PlotIn 2020, humans have been replaced by robots in boxing. Charlie Kenton (Hugh Jackman) is a former boxer who attempts to get money in illegal boxing matches between robots to pay his debts to loan sharks. During a fight, Charlie's robot, Ambush, is destroyed by Black Thunder, a bull belonging to Ricky (Kevin Durand). Having made a bet that Ambush would win, Charlie now owes Ricky $20,000, which he doesn't pay before leaving.
Charlie is informed his ex-girlfriend has died, and he has to attend a meeting to decide the fate of his preteen son Max (Dakota Goyo). Max's aunt Debra (Hope Davis) and uncle Marvin (James Rebhorn) want full custody, and Charlie gives it to them in exchange for $100,000 from Marvin, $50,000 of it in advance, on the condition that Charlie takes care of Max for three months, while Marvin and Debra are away on a second honeymoon.
Charlie and Max meet with Charlie's friend Bailey Tallet (Evangeline Lilly), who runs the boxing gym of her deceased father, Charlie's old coach. There, Charlie buys a secondhand WRB league robot, the once-famous Noisy Boy, and arranges for it to fight the illegal circuit's champion, Midas, at a venue belonging to his friend Finn (Anthony Mackie). Partly due to his inexperience with Noisy Boy's combinations, Charlie ends up losing control of Noisy Boy and Midas destroys it.
Charlie breaks into a junkyard with Max to steal scraps that he can use to put a new robot together. There, Max falls over a ledge, where he is saved from doom after being snagged by a lodged and buried robot arm. After Charlie pulls him back up, Max uncovers the entire robot, called Atom. On Max's insistence, Charlie takes it back to Bailey's gym, where they discover Atom is an obsolete Generation-2 sparring bot built in 2014. Atom has been designed to sustain massive damage, but is unable to deal out much damage itself. Max convinces Charlie to get Atom a fight, and upgrades it to take vocal commands using spare parts from Noisy Boy and Ambush.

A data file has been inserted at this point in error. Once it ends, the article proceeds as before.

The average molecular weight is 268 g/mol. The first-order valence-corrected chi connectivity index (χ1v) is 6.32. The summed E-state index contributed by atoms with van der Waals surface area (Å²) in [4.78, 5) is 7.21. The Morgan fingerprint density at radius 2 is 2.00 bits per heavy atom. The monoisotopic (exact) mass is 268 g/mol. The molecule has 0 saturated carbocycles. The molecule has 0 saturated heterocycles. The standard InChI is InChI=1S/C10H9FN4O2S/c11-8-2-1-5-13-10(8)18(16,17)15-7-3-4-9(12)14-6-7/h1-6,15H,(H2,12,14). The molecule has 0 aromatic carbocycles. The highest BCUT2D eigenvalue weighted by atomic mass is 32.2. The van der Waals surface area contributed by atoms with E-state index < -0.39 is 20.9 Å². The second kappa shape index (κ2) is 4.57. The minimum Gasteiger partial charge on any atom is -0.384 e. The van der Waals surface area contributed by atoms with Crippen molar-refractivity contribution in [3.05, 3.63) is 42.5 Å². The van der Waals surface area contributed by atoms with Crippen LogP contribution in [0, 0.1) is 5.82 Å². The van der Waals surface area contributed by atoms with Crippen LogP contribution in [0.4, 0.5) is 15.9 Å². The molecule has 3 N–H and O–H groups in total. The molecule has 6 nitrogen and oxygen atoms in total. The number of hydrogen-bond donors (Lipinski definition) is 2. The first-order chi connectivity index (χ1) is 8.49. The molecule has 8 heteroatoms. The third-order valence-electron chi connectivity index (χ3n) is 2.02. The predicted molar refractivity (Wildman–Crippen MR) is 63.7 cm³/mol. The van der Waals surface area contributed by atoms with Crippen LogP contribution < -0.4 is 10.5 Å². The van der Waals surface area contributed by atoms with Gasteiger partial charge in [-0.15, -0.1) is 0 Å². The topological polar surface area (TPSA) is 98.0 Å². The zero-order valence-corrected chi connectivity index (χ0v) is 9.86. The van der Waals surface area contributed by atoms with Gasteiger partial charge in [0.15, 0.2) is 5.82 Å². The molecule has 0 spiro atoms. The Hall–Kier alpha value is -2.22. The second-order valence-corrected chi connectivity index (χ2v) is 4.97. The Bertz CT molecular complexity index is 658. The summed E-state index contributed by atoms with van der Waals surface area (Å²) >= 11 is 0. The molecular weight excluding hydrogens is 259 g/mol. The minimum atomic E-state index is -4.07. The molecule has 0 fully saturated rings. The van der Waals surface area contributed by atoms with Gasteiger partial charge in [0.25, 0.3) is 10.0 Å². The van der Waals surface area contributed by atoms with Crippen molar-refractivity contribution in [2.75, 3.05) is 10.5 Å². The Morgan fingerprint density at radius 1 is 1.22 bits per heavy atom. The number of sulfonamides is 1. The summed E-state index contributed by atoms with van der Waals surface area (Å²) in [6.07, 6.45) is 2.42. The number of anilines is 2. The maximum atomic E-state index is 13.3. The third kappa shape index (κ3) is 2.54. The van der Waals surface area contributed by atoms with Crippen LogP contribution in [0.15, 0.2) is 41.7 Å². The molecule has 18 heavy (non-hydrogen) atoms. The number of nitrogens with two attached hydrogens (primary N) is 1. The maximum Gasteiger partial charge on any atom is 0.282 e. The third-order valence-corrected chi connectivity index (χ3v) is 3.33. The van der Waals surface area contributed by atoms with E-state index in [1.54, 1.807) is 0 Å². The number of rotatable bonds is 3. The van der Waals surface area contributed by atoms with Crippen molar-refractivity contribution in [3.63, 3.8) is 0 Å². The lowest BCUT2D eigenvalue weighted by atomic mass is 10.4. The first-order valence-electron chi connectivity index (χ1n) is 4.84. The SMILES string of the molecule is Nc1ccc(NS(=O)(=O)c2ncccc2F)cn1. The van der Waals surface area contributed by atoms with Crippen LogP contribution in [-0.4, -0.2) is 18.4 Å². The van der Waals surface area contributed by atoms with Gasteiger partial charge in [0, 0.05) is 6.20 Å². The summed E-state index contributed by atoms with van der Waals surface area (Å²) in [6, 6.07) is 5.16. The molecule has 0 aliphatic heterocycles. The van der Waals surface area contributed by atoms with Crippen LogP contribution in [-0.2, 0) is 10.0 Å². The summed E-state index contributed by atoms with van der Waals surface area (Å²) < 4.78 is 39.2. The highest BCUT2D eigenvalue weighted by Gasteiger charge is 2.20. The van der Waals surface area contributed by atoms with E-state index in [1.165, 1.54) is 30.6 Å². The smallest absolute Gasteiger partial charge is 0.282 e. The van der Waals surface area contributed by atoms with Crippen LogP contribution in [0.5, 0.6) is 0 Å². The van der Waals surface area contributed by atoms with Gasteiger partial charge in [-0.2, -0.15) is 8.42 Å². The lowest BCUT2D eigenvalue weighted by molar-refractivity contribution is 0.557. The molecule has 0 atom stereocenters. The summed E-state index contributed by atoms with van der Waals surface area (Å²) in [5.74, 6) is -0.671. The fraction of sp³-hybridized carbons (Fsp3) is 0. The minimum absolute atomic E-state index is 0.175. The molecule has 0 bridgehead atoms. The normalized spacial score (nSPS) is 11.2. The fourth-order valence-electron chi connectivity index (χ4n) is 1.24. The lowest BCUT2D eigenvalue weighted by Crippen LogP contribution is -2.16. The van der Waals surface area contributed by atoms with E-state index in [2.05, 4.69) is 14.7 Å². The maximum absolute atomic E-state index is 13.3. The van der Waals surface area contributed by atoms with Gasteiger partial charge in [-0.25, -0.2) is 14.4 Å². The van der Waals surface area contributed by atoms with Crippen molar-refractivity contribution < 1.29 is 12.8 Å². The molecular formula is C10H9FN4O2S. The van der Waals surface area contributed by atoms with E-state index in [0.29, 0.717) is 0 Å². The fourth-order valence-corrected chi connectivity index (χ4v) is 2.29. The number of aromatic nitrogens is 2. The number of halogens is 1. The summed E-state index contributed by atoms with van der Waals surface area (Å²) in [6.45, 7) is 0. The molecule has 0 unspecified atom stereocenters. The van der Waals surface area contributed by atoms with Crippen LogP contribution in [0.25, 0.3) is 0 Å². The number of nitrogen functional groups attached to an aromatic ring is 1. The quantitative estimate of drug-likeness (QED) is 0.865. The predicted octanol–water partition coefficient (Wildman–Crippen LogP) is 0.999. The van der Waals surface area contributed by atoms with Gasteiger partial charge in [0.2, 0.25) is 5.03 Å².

Charlie and Max take Atom to fight an unsanctioned outdoor match against a robot called Metro, and Atom wins, earning back some of Charlie's money. Atom's string of subsequent wins and high speed humanoid boxing maneuvers which are rarely seen from a robot, attracts the attention of a promoter from the World Robot Boxing league (WRB), who offers Atom a professional fight against a robot called Twin Cities. Charlie accepts, and Atom wins again, thanks to Charlie's knowledge of boxing, which allows him to locate a design flaw in Twin Cities. Taking advantage of Atom's subsequent novelty attention, Max challenges WRB champion Zeus, designed by arrogant genius Tak Mashido (Karl Yune) and sponsored by rich Russian Farra Lemcova (Olga Fonda), who accepts, but first tries to buy the upstart Atom.
As they leave the Twin Cities fight, Charlie is attacked by Ricky and his men, who beat him severely, assault Max and steal their money. Feeling guilty, Charlie returns Max to his aunt and uncle so they can protect him, but Bailey convinces him he can be a better father to Max. Debra allows him one more chance, and Charlie takes Max to the Zeus-Atom match. Zeus severely damages Atom — while also getting injured, a first for Zeus. In addition, by the end of the first round, Ricky ends up being led away by Finn and some of his men to pay up and presumably beat him up (earlier, he bet $100,000 that Atom wouldn't last the first round). In the last round of the five-round match, Atom's vocal receptors are damaged, and Atom must fight in shadow-boxing mode, copying Charlie's moves from the aisle. Zeus, now controlled manually by a very furious Tak Mashido, expends energy on pummeling the defensive Atom. After Zeus runs very low on power, Atom begins to heavily damage Zeus, even knocking the seemingly invincible champion down once, but doesn't win before the round ends, and the judges declare a winner on points. They favor Zeus, but his reputation is tarnished, and Atom has become famous as "The People's Champion".